I'm being charge with theft in the 4th degree and disorderly persons in NJ. This is my first offense, what will I most likely be charged with
If you are charged with 4th degree theft and are a first offender, you may be entitled to first offender treatment, better known as pretrial intervention. If you are eligible from pretrial intervention, the charges will be dismissed if you successfully complete a period of probation.
4 found this helpful
2 lawyers agree
Criminal Defense Attorney
Unfortunately, I am just seeing this question for the first time, and am answering it for the sake of all others who are similarly charged in the future.
In NJ, a Fourth Degree Crime exposes you to a State Prison sentence of up to 18 months. A Disorderly Persons (DP) Offense exposes you to up to 6 months in a County Jail. In addition, each can result in the imposition of a fine, community service, probation, and restitution.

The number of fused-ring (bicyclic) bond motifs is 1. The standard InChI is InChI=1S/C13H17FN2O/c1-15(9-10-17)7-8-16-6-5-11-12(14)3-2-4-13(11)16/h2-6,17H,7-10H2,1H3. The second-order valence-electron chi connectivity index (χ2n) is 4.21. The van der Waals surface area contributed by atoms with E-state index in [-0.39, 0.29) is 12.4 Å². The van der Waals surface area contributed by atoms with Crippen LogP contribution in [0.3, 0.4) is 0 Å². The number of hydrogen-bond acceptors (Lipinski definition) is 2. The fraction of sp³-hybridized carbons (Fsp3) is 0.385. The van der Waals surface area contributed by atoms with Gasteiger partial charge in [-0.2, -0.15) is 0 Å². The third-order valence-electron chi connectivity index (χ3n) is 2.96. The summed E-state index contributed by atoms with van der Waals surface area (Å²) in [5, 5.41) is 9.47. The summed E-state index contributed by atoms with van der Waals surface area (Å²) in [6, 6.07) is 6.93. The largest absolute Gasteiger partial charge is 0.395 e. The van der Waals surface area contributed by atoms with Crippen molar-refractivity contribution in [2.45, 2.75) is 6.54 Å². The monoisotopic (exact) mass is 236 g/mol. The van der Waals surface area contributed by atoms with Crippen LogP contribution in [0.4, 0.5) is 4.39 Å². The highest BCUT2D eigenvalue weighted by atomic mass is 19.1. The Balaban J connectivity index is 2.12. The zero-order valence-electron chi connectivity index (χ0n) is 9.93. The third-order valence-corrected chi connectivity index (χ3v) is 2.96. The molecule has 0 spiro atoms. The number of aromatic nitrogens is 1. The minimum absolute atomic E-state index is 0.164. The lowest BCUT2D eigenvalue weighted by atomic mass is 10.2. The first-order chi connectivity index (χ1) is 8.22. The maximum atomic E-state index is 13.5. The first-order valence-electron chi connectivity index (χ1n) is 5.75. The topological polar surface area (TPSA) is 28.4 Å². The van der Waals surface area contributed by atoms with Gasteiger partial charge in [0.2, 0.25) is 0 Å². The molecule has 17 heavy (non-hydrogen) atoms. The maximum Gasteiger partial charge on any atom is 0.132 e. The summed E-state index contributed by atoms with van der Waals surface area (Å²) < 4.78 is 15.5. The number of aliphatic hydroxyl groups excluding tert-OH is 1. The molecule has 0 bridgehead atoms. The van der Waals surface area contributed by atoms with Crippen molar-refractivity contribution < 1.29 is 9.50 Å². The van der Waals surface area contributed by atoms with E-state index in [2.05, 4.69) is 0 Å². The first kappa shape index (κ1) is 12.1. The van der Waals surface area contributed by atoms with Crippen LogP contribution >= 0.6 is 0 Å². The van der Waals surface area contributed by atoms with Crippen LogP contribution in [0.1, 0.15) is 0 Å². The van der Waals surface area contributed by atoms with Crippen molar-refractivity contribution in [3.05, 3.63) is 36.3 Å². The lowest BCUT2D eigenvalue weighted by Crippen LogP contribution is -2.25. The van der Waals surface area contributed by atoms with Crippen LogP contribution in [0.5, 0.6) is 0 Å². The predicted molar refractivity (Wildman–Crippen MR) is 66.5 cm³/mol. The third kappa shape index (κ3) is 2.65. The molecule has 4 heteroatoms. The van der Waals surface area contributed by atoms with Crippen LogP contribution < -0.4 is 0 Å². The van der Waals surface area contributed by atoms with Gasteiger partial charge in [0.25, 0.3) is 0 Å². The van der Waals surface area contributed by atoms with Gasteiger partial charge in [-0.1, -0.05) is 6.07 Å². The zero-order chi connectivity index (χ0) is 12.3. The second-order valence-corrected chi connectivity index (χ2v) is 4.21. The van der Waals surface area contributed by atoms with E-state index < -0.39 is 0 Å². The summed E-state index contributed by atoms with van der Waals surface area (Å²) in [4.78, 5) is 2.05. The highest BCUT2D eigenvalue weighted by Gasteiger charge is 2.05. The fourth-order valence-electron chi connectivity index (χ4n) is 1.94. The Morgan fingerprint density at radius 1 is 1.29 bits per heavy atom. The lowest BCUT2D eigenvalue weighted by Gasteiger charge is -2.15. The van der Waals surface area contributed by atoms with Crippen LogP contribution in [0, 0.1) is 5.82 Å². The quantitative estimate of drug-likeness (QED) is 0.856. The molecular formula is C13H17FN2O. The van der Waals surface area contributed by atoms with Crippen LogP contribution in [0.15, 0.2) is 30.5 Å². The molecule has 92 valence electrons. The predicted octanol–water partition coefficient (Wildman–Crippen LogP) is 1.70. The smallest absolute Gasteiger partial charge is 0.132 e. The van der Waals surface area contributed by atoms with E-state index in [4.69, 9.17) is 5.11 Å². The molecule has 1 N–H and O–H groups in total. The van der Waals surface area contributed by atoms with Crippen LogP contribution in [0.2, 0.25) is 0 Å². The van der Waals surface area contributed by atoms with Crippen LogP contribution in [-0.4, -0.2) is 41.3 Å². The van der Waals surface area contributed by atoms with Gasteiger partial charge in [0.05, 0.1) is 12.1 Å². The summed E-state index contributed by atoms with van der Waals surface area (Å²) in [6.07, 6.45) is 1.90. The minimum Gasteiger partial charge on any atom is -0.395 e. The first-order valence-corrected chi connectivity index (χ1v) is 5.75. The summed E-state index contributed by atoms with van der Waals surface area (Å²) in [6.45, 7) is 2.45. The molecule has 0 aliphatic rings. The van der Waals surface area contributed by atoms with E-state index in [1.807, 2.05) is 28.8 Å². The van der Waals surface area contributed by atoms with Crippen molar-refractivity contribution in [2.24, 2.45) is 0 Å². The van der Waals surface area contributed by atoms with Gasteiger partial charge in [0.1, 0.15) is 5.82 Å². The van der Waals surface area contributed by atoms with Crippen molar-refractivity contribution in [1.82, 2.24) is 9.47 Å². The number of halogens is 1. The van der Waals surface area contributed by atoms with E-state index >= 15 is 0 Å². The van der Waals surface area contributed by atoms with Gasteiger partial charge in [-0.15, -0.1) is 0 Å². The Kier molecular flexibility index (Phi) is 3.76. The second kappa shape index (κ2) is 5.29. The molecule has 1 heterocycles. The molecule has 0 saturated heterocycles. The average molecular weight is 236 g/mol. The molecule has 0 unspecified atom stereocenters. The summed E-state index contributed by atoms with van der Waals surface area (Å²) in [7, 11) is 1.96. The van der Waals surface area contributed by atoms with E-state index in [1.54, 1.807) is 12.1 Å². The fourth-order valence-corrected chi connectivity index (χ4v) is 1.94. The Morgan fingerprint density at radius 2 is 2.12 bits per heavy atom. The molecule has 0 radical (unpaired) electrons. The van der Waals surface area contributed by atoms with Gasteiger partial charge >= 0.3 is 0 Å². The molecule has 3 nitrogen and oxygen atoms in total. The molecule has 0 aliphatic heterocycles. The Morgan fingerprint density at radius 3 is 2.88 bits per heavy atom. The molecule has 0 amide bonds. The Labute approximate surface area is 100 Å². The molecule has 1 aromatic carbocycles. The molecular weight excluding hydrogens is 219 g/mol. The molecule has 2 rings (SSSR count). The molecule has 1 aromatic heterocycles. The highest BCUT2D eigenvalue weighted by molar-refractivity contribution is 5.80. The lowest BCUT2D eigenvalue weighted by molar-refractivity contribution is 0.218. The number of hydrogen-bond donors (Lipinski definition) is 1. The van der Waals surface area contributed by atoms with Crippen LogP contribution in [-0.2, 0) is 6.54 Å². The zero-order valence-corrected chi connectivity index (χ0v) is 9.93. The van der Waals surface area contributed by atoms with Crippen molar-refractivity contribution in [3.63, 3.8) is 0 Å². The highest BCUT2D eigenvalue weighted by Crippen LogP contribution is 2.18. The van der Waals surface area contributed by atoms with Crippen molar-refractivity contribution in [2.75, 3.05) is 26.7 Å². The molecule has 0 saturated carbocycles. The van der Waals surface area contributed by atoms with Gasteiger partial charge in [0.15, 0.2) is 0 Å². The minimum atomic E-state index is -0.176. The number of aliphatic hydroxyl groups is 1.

One of the most important distinctions you should discuss with your lawyer is the collateral consequence of how long this will stay on your record before you can apply for expungement. In NJ, the expungement petition cannot be filed until after the completion of a so-called waiting period. The period does not start until you complete the sentence, including the payment of a fine or restitution. A Fourth Degree Crime has a 10 year waiting period. A DP has a 5 year waiting period.
On the other hand, as my collegue noted, this may well be eligible for diversion into the Pre-Trial Intervention Program. If you are successful in entering and completing the program, any plea required for you to be admitted into the program is vacated, the charges are dismissed, and you only have to satisfy a 6 Month waiting period before you are eligible to petiton for expungement.
This answer does not create an attorney-client relationship or constitute legal advice. Given the nature of this website, it is provided solely for informational purposes, for you to use as a starting point when speaking directly with a lawyer in your State. Do not assume that the legal theories I mention that pertain to NJ will apply in your State. I urge you to immediately contact an experienced criminal defense lawyer admitted to practice in your State before making any decisions about this case.
2 found this helpful
2 lawyers agree